We should now have some image in our minds of the patterns and behaviour of the United States economy since 1929, at least in terms of its major components. We still lack a good deal of detail, partly because of deficiencies in the official statistics, but also because the details are more than any mind can manage. We cannot possibly have knowledge of the economic history of every one of the 300 million or so Americans who have lived during this period. It would be even more difficult to visualise the households, firms and other organisations that have existed, and still less could we visualise all the commodities that have been produced and consumed during this period. Nevertheless we do have some image of the aggregates and at least a rough idea of some significant proportions of the economy.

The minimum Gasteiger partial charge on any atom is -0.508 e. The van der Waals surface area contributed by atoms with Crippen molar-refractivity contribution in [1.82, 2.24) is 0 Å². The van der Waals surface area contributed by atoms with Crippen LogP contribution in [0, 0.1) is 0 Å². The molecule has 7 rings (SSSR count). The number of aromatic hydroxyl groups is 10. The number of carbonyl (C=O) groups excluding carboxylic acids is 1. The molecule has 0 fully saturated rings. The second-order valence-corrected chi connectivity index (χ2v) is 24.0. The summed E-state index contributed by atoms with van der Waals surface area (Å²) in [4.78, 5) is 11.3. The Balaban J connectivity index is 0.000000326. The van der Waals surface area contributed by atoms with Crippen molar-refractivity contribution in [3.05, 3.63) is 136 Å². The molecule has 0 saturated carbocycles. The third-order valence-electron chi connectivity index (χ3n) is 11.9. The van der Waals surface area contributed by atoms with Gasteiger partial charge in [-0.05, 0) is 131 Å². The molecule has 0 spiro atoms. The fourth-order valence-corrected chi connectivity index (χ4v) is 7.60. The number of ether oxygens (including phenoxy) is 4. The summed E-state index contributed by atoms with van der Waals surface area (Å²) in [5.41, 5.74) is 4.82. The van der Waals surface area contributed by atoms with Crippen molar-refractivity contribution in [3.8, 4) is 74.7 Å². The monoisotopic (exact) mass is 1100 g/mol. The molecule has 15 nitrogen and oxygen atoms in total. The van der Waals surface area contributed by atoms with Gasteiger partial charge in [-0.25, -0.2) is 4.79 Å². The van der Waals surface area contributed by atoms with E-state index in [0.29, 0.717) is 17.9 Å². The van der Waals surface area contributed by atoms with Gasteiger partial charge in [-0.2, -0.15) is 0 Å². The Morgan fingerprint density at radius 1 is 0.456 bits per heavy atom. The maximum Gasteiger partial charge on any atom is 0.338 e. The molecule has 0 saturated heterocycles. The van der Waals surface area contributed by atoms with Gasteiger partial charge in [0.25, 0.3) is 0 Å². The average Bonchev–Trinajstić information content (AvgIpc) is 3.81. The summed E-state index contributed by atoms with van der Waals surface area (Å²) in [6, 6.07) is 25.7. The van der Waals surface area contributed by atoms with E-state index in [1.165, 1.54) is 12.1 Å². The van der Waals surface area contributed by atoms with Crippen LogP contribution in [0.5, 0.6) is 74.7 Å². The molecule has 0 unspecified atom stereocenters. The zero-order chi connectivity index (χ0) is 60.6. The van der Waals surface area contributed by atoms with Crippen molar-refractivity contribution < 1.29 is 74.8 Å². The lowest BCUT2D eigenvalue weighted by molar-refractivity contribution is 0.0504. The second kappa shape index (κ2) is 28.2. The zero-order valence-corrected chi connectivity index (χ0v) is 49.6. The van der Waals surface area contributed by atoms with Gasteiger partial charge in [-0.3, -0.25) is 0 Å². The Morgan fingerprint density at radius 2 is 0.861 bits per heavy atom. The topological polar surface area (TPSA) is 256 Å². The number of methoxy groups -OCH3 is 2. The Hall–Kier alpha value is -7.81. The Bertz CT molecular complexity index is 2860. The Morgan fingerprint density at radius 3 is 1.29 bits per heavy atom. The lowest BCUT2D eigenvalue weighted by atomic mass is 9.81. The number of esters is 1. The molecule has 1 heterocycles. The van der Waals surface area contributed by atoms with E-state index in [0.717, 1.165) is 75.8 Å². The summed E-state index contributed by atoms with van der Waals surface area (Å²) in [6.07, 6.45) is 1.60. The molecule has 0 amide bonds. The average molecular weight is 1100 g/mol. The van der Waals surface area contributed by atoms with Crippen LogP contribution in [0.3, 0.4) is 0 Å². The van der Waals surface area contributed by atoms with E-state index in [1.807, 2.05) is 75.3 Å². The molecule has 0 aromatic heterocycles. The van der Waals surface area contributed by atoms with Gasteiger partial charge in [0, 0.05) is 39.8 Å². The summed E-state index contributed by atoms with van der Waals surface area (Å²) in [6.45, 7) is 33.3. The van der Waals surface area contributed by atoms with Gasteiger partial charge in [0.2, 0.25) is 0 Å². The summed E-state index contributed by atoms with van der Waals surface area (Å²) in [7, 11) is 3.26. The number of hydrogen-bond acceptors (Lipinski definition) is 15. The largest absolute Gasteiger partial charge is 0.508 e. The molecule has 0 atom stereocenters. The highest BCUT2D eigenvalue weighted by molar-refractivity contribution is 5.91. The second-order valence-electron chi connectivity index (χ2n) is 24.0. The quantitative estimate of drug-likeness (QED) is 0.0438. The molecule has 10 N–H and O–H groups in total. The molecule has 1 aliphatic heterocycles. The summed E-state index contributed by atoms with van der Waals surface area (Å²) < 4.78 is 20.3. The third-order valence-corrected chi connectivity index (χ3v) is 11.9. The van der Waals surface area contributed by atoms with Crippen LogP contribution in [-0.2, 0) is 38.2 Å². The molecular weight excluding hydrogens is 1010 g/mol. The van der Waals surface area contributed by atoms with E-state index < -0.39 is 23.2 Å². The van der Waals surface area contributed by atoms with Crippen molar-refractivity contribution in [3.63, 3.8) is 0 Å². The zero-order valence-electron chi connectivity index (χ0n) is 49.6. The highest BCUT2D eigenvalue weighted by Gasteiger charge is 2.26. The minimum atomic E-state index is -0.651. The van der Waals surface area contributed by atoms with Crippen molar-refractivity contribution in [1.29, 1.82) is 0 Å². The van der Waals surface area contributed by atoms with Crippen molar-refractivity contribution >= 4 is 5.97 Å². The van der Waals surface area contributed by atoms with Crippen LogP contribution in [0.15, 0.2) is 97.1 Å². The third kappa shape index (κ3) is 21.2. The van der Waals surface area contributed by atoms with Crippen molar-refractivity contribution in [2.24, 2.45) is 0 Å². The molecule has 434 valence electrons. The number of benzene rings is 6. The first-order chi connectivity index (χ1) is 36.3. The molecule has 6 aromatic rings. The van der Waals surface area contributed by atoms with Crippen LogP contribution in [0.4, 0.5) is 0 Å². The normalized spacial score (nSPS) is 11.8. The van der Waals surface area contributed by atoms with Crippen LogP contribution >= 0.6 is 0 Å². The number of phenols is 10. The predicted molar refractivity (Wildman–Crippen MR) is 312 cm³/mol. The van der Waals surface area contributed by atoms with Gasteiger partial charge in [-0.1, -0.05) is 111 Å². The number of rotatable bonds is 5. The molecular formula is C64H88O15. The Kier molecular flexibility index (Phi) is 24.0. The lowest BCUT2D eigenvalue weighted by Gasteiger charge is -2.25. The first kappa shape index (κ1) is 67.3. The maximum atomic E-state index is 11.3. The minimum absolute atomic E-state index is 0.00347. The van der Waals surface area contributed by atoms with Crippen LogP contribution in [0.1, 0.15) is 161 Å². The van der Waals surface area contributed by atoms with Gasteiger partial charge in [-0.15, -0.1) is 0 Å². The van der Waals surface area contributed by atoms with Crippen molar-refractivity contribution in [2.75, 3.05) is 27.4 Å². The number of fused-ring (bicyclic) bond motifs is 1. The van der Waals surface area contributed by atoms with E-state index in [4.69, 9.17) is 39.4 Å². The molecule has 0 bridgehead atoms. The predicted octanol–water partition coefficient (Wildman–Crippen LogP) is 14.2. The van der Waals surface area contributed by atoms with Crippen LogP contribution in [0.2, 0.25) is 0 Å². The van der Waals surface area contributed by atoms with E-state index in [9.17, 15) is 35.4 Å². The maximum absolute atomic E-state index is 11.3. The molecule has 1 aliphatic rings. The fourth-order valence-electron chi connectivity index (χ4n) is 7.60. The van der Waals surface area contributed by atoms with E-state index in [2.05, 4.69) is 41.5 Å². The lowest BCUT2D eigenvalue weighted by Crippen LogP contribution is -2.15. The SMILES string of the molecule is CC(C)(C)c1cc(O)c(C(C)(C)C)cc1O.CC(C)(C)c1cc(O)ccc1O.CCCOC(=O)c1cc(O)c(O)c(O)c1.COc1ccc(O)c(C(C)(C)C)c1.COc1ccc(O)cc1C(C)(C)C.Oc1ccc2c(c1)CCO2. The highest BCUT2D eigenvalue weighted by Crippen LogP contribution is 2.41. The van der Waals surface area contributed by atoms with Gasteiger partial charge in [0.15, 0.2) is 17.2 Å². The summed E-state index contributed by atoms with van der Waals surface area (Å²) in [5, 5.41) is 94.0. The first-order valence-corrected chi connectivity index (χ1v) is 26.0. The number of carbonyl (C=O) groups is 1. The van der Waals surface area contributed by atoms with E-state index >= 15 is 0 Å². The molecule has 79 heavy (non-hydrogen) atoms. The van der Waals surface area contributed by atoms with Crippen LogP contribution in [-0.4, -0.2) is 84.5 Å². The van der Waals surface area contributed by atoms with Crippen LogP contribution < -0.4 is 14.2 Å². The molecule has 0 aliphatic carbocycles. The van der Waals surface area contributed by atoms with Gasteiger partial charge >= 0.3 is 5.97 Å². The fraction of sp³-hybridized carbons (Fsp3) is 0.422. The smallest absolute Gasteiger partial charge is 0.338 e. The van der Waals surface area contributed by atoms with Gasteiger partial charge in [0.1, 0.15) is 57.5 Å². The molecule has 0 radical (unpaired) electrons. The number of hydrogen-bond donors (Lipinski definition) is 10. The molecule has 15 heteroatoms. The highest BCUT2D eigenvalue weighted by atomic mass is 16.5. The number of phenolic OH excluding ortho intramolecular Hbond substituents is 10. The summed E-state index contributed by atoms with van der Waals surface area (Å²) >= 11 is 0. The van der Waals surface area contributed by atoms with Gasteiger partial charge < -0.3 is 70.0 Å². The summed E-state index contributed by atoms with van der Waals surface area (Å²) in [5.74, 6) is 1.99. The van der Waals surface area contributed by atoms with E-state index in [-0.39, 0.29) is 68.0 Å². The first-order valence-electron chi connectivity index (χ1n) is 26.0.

KeywordsDepression Income Omic
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Notes and References
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- 2.There is a small organisation called the Committee on Monetary and Economic Reform (COMER), centred mainly in Canada, which is concerned about this problem, but this concern does not seem to have spread very much to the United States.Google Scholar
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- 8.K. E. Boulding, A Reconstruction of Economics (New York: John Wiley & Sons, 1950).Google Scholar
- 9.K. E. Boulding, ‘Economic Theory: The Reconstruction Reconstructed’, in Segments of the Economy-1956, A Symposium (Cleveland: Howard Allen, 1957) pp. 7–55. Also in K. E. Boulding, Collected Papers, vol. II, Fred R. Glahe (ed). (Boulder: Colorado Associated University Press, 1971) pp. 35–85.Google Scholar